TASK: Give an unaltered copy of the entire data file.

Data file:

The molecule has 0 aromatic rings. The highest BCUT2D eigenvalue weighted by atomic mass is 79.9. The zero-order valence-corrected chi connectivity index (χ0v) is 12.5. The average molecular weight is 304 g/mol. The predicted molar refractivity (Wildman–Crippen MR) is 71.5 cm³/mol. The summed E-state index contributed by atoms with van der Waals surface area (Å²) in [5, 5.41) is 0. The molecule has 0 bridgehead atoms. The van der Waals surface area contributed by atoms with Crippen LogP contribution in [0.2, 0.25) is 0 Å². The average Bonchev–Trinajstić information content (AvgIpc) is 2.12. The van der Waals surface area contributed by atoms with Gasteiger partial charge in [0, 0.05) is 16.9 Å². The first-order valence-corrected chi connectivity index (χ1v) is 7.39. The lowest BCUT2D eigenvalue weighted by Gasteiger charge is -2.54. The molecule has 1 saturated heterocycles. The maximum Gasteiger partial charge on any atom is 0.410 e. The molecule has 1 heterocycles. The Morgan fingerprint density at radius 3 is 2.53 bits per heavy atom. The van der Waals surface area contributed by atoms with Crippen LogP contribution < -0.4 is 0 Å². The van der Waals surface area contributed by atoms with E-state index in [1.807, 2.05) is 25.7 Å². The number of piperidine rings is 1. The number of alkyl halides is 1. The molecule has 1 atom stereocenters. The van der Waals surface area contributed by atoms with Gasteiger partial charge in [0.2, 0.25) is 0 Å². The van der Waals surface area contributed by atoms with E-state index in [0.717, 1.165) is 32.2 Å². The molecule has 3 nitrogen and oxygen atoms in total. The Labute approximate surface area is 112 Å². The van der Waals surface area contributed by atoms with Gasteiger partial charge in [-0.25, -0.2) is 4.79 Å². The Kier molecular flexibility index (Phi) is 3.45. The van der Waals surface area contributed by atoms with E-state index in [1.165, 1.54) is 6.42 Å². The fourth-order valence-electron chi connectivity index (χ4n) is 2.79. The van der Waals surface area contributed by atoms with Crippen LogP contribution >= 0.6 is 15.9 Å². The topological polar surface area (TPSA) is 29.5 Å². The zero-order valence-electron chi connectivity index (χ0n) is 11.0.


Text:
The molecule has 0 aromatic rings. The highest BCUT2D eigenvalue weighted by atomic mass is 79.9. The zero-order valence-corrected chi connectivity index (χ0v) is 12.5. The average molecular weight is 304 g/mol. The predicted molar refractivity (Wildman–Crippen MR) is 71.5 cm³/mol. The summed E-state index contributed by atoms with van der Waals surface area (Å²) in [5, 5.41) is 0. The molecule has 0 bridgehead atoms. The van der Waals surface area contributed by atoms with Crippen LogP contribution in [0.2, 0.25) is 0 Å². The average Bonchev–Trinajstić information content (AvgIpc) is 2.12. The van der Waals surface area contributed by atoms with Gasteiger partial charge in [0, 0.05) is 16.9 Å². The first-order valence-corrected chi connectivity index (χ1v) is 7.39. The lowest BCUT2D eigenvalue weighted by Gasteiger charge is -2.54. The molecule has 1 saturated heterocycles. The maximum Gasteiger partial charge on any atom is 0.410 e. The molecule has 1 heterocycles. The Morgan fingerprint density at radius 3 is 2.53 bits per heavy atom. The van der Waals surface area contributed by atoms with Crippen LogP contribution < -0.4 is 0 Å². The van der Waals surface area contributed by atoms with E-state index in [1.807, 2.05) is 25.7 Å². The number of piperidine rings is 1. The number of alkyl halides is 1. The molecule has 1 atom stereocenters. The van der Waals surface area contributed by atoms with Gasteiger partial charge in [0.2, 0.25) is 0 Å². The van der Waals surface area contributed by atoms with E-state index in [0.717, 1.165) is 32.2 Å². The molecule has 3 nitrogen and oxygen atoms in total. The Labute approximate surface area is 112 Å². The van der Waals surface area contributed by atoms with Gasteiger partial charge in [-0.25, -0.2) is 4.79 Å². The Kier molecular flexibility index (Phi) is 3.45. The van der Waals surface area contributed by atoms with E-state index in [1.165, 1.54) is 6.42 Å². The fourth-order valence-electron chi connectivity index (χ4n) is 2.79. The van der Waals surface area contributed by atoms with Crippen LogP contribution >= 0.6 is 15.9 Å². The topological polar surface area (TPSA) is 29.5 Å². The zero-order valence-electron chi connectivity index (χ0n) is 11.0.